The Old John Vinton Hill Farm

The Old John Vinton Hill Farm

The Old John Vinton Hill Farm

Peter and Julie Parker || Landowners and Tree Farmers || September 2017

The Old John Vinton Hill Farm: The Roots of History and Trees by Peter and Julie Parker

There are models of forest balance in America that sustain both wildlife and human habitat. These models composed of trees we revere not only support employment and recreation, they are also a vital part of our world’s esthetic and history. They are unique in their ability to renew our environment, restore alienated spirits and maintain our global civilization. They are our connection to an earth whose past we idealize because our present and future feel so rooted in uncertainty. Most of these sustainable forests have rich, idiosyncratic farm histories. They played a role in the formation of our country when love was not lost on wilderness. How these woodlands once supported 19th century families and how we can today provide the pivot point for their and our survival is the challenge. It can be done one place at a time.

The farm we know personally has endured thanks to early settlers wielding hand-hewn axes and present-day owners with chain saws. It is a little hill farm in central Vermont straddling a rugged hollow and shoulder slope of the Green Mountains. It is known as the Old John Vinton Hill Farm on the North Hollow Road in Granville.

Had John Vinton peered into the future in 1820 and come across the term “stewardship forestry,” it would have been incomprehensible to him. His job, like his neighbors, was to speedily axe a clearing into the thick and endless wilderness to secure the virgin plot he had been granted. A grant usually consisted of 100 to 200 acres in wilds that had only been traversed by surveyors and Indian parties. A dwelling must be built upon it within two years if one was to earn free title to one’s land. The forest was the enemy to eradicate. To “sustain” it would have been suicidal.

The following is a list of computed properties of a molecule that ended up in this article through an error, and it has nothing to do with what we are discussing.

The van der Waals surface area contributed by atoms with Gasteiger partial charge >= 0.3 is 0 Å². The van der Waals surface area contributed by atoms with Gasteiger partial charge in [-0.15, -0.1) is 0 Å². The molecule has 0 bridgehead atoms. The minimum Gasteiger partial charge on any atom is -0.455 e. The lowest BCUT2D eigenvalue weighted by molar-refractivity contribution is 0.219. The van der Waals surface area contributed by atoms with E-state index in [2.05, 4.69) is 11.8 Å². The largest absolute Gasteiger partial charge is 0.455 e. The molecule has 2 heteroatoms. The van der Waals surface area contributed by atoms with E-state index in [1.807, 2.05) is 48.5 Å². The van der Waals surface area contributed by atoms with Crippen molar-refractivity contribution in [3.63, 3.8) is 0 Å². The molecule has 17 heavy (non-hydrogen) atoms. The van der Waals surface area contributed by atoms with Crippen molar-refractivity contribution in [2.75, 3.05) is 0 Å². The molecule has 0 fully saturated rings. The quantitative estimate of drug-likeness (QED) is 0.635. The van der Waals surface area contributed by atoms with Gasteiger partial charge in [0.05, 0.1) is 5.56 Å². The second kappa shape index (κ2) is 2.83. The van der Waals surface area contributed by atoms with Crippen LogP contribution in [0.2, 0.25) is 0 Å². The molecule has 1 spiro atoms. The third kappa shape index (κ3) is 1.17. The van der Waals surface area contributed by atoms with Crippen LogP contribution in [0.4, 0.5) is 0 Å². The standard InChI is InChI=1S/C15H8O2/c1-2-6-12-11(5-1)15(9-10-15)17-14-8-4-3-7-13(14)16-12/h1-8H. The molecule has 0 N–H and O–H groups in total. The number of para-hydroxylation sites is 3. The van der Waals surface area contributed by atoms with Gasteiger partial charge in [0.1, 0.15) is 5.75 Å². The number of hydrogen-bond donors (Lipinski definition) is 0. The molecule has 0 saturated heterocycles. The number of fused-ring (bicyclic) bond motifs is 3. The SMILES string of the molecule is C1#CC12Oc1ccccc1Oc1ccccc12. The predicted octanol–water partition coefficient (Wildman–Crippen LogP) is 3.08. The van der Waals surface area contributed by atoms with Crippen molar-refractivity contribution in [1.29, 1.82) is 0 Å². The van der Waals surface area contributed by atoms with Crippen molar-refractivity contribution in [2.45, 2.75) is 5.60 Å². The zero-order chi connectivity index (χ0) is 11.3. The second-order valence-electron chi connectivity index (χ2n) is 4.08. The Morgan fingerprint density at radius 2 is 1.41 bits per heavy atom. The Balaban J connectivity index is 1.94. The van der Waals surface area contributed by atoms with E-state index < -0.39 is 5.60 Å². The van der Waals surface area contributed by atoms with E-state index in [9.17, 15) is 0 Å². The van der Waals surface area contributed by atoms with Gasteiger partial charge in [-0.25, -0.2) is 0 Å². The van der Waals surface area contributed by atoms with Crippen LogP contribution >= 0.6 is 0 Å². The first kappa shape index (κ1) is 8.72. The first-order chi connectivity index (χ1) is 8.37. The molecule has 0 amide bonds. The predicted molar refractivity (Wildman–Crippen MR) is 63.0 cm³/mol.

The Vinton Family Genealogy of 1858 dispatches with senior John Vinton, born 1792, in two acid-stained lines: “Resides in Granville, Vermont a rough mountain town…” John followed the social norm of the time by marrying Charlotte Lamb, daughter of the nearest neighbor down the road. Together they raised a family of seven sons and three daughters who converted the virgin wilderness into a home site surrounded by pastures and planting fields. The children trod the wide pine floorboards of the house as we do now. In winter they were listed as “scholars” in School No. Two just beyond the lamb farm, now a neighbor’s summer home which still has two front doors and its original blackboard. The family grave marker thrusts upward nobly in the abandoned cemetery next to our arm with the siblings’ names and births carved for posterity. Their deaths were left to be recorded on other stones in other towns, some in the beckoning Midwest.

A hill farm in Vermont pits man against rock if he wants tillable soil. As we hike our lands we witness Vinton toil in the stone walls that mark boundary lines. Buried now in thick forests that have reclaimed their origins these tumbled rock barriers once separated field from sheep pasture. John and his kin were survivors, but hill farms to this day are referred to in derogatory tones by the locals.